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Construction Insurance Bulletin


By August 1, 2011No Comments

Some construction firms may view safety programs as just another cost center, something to cut back on during tough economic times. This belief is mistaken for two reasons. First, by helping to lower Workers Compensation costs and uninsured costs, and by helping to attract good employees, effective safety programs actually increase profits. Second, safety efforts do not have to be expensive. With some simple management adjustments, contractors can make their job sites safer without spending a great deal of money.

Perhaps the most effective low-cost way to improve safety is to involve the people who could get hurt. If managers are not tapping the intelligence and creativity of their employees when solving work problems, they are wasting valuable resources. If a supervisor orders an employee to do something, the worker may do it, but his commitment may be superficial. Conversely, if the supervisor asks for and uses the employee’s suggestions, the employee may be more likely to adopt them enthusiastically. There may be several valid reasons why an employee fails to use protective equipment, including:

  • He might not know how to use it correctly.
  • He might believe that the equipment doesn’t work correctly.
  • He might see co-workers disregarding safety rules without consequences.
  • He might be rewarded for not using it. For example, supervisors might praise workers for getting tasks done quickly, even if the workers disregard safety rules.
  • He might be punished for using it. For example, obeying safety rules might slow him up so much that he has to work through breaks to finish on time.

Some of these reasons relate to supervisors’ attitudes; if supervisors give workers incentives to obey safety rules, the workers are more likely to follow them. However, some can be corrected with employee input. The employee may report that a safety harness, while effective at keeping him from falling off a roof, makes it difficult for him to move building materials around the roof. In collaboration, the worker and the supervisor may be able to think of ways to work around the problem. Because he played a role in developing the solution, the worker is more likely to apply it and may even suggest to his co-workers that they do the same.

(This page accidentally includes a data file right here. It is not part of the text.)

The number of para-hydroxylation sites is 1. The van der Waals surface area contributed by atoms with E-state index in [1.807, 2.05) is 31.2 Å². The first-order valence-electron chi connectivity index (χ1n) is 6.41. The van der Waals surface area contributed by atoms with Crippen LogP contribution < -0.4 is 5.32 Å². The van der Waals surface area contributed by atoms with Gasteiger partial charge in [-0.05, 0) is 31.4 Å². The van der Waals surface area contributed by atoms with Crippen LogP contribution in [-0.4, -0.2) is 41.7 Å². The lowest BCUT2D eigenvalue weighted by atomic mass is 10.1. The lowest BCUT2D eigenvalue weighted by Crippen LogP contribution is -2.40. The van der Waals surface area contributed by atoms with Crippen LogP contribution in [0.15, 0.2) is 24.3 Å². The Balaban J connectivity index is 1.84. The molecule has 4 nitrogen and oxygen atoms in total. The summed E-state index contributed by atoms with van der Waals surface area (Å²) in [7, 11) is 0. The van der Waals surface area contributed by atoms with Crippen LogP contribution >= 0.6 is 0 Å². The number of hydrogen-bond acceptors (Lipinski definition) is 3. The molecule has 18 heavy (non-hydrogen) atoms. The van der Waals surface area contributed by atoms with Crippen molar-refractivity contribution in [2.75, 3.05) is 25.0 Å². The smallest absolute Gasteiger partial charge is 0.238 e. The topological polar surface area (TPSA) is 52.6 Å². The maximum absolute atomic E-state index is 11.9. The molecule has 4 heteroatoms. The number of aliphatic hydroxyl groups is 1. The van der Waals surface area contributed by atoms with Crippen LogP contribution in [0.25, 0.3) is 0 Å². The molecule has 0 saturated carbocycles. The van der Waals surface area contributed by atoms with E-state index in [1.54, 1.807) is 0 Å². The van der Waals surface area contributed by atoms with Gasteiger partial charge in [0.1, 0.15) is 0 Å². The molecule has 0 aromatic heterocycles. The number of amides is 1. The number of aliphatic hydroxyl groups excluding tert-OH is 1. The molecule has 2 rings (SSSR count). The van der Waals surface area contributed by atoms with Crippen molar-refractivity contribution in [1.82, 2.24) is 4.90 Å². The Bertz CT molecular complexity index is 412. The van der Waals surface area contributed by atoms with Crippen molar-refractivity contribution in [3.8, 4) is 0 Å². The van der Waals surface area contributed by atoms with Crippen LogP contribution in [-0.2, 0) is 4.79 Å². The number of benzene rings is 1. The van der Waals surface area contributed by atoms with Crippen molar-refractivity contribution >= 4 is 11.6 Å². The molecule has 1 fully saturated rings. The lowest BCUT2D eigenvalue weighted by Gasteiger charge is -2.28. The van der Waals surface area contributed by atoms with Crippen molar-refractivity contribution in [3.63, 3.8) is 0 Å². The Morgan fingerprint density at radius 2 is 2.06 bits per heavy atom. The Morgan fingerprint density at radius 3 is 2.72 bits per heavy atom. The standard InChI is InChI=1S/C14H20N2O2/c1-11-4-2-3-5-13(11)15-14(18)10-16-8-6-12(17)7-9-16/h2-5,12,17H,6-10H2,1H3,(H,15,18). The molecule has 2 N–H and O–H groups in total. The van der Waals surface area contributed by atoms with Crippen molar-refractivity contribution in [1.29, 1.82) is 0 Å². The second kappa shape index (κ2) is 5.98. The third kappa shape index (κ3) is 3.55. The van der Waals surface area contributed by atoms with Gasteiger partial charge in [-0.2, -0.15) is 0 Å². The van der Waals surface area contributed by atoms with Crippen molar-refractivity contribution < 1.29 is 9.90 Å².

One very effective way to increase employee acceptance of safety measures is to create a safety committee made up only of non-supervisory employees. The committee should meet at regular intervals to review injury reports and reports of incidents that almost resulted in injuries, identify the causes of these incidents, and recommend corrective measures. Members should suggest recommendations based on their own personal experiences on job sites. Managers should review all recommendations to see how they fit within existing procedures; it may be necessary to change procedures.

During meetings where the supervisor distributes assignments for the day’s work, he should ask the workers whether they have found safety issues that need attention. He should also review the procedures for safe completion of the task. For this to be effective, workers must feel free to speak up and managers must acknowledge their opinions.

Although it is important that managers take workers’ safety recommendations seriously, workers must also remember the company’s bottom line. Unreasonably expensive tools and changes will hurt workers’ credibility and do nothing to improve working conditions. Conversely, if workers make thoughtful suggestions, managers have an obligation to take them seriously. If they do not, workers will lose trust in them. By working together and communicating well, both workers and managers can achieve the ultimate goal: A profitable company where all can work in safe conditions.